“A few years ago, when I was getting close to 30, I decided to pursue my doctoral degree abroad. At the time I began applying, I was in my home country and felt trapped in traditional social norms. I was repeatedly told I should be safely married or I would be a loser in the marriage market over time.
Many people today still face critical challenges due to social norms, regardless of their levels of education. They are given less freedom to follow their own agendas in pursuit of important life events. Just when I felt most doomed about my future, I received a full financial package from the University of Utah—arriving like a special gift from the sky, one that successfully lifted me here, to a state with liberty and freedom. What a great relief!
I knew I would be re-setting my future in a new direction with a lot of opportunities. I was lucky.
I started my own family midway through my doctoral studies. My daughter’s birth caused me to re-visit the old fears that have shadowed me since the starting point of my Ph.D. Fear is a mirror-image reflection of an old way of thinking. We feel trapped because we allow ourselves to feel that way. We allow other people to tell us what we should do to make them feel safe. Once we change our perception, our minds will no longer be chained.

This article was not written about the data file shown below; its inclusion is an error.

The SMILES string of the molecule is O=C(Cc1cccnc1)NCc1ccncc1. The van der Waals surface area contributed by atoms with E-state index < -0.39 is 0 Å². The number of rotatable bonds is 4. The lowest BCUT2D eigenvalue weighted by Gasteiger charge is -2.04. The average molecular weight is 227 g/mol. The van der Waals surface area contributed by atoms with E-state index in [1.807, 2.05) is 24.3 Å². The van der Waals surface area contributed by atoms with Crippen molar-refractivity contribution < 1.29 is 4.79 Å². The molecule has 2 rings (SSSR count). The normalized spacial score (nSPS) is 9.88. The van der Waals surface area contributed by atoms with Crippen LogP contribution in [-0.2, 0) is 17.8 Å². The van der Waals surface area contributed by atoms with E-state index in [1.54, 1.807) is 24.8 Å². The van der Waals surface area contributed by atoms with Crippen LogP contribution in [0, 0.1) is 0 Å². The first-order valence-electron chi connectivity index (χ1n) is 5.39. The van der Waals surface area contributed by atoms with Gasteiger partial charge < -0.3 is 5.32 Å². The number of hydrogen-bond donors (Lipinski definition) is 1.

Faculty at the College of Social and Behavior Science gave me tremendous support as a doctoral student who also was a first-time mother. They reassured me that I could accomplish my degree and be useful in the job market after graduation. And, I am no longer viewed as a depreciated wedding candidate in the marriage market.
Coming to Utah let me believe that age and gender will never be a barrier to success. With my deepest gratitude, I humbly share this thought with you: If you believe something is right to do, just do it. When you truly want a thing for better, the whole world will stay united to help you make it come true. Nothing will prevent you from moving further.
—Sophie Wu, Class of 2019, economics doctoral candidate, College of Social and Behavioral Science